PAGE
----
Friday, 4 January 2008

A neighborly visit

A neighborly visit

Returning from the Medina (bank and food) I met one of my neighbors from next door. We acknowledged greetings and she then went on to carry on a conversation with me that I did not understand but did acknowledge with smiles and nodding my head in agreement.

About an hour later, Ouiwa came to my door, asked if she could come in, and presented me with a gift! She had taken a frilly, silvery and gold garland and wrapped it around a piece of dark brown pottery and inside was a long string of colored wooden beads and a necklace of red and white linear beads that the lady on the corner sells to the tourists. To say I was shocked is an understatement. Now some of my neighbors have brought food to my door during Ramadan, but they just handed it in and beat a hasty retreat. I think most of them, even though they find it very odd, know that I am a loner.

I know from our time in Fez that Moroccan women are so good at nothing as much as they are at visiting. I do not speak the language but I am an adept at intuitive translation. Once when we had attended a wedding in Fez, one of the wedding party came to Q and told her what a nice long conversation we had – much to Q’s surprise. “How do you do that?” she asked.

“Years of practice my dear.” I can, it’s true, converse with almost anyone in any language, within certain common areas of course. The down side is that this method is exhausting as it requires paying rapt attention to body movements, posture, facial expressions, hand movement, and eye contact. We don’t notice how little we actually have to pay attention in our normal day-to-day conversations within our own environments. When I speak Spanish and the other languages that I have some small proficiency with I have to pay closer attention true, but nothing like when I have no idea what they are saying verbally.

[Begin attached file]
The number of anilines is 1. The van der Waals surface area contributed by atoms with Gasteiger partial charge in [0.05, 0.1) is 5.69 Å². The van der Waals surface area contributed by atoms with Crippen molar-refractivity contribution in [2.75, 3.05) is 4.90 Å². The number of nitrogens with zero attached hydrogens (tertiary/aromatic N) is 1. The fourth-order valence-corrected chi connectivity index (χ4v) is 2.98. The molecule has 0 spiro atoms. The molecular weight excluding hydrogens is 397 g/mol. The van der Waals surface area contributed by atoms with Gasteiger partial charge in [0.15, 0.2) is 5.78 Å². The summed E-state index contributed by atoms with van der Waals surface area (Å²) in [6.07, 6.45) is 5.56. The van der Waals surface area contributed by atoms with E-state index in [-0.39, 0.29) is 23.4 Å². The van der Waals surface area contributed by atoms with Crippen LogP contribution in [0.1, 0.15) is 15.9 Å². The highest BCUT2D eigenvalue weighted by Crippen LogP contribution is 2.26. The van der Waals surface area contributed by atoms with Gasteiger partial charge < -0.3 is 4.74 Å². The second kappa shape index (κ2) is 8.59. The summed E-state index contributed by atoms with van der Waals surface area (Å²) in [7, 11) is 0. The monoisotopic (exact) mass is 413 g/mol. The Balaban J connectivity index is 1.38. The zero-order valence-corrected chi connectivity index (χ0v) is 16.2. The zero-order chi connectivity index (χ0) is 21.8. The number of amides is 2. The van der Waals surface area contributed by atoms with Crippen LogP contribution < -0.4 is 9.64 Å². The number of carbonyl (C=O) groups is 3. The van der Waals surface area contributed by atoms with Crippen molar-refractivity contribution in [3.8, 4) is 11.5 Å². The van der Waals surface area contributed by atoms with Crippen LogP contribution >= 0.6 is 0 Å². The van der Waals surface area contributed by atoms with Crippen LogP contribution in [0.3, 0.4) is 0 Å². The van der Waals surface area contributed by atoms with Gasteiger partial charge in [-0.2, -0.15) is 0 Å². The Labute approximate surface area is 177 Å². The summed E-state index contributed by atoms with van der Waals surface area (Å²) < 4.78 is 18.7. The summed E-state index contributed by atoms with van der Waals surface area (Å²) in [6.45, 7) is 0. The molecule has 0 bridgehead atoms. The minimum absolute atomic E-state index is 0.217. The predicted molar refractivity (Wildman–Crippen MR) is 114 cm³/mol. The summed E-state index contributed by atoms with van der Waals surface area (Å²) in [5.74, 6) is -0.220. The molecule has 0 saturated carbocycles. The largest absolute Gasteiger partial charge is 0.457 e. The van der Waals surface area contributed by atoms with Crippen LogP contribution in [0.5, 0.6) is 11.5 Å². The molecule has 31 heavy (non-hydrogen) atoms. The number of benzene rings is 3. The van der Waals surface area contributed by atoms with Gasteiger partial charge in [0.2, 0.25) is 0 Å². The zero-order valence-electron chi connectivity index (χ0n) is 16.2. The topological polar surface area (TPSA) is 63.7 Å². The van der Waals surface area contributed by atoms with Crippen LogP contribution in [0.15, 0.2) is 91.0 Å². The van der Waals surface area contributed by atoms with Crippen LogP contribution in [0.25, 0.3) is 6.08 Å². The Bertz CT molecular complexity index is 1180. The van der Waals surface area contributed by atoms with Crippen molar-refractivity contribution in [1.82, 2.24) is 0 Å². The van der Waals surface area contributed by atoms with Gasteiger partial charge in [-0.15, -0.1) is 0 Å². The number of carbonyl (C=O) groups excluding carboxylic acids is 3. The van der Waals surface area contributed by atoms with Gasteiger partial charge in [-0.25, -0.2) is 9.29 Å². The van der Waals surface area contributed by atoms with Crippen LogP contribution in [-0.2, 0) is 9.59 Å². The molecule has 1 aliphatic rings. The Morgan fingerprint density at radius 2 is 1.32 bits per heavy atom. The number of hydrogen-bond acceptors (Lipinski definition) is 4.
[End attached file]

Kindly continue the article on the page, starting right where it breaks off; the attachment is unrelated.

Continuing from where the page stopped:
I can tell you that my neighborhood is a widow. She lives with her brother and his wife, as well as her son and his family. Her son is the father of the neighborhood baby, the one who gives out the kisses. She is a grandmother and she has diabetes. She has some leaks in her house because of the rain as well, and thinks I should take my towels that I used to catch my own leaks up to the roof to dry. She thinks it is very good that Q has gone to America for school, but sad that I live in this whole house by myself – an alien concept in Morocco I assure you. She thinks I must be lonely.

And I can tell you I am exhausted now. She caught me in the midst of writing a report for a friend of mine and I had to compartmentalize the thought process I had been pursuing in order to give my full attention to the conversation. I think she caught my drift when I explained that I needed to get back to work and that I am leaving shortly on another trip.

It was a very brief visit by Moroccan standards but for me – the hermit who likes her socialization planned and away from home – it was longer. I am not one who enjoys chit chat. I like an agenda and purpose.

What a kind gesture it was and one I appreciate. Just another day in the Kasbah Oudayas that reinforces the fact that kindness and neighborly consideration exist worldwide, and aren’t we glad?



Brillig said...

Considerable kindness, indeed! What a cool thing!

As for your ability to communicate, I believe that's a beautiful form of art! I'd love to see you in action.

jmb said...

How lovely of her. You are now accepted totally into the community if they drop in on you.
Do you get to drop in on them?

Annie said...

Your neighbourhood sounds lovely.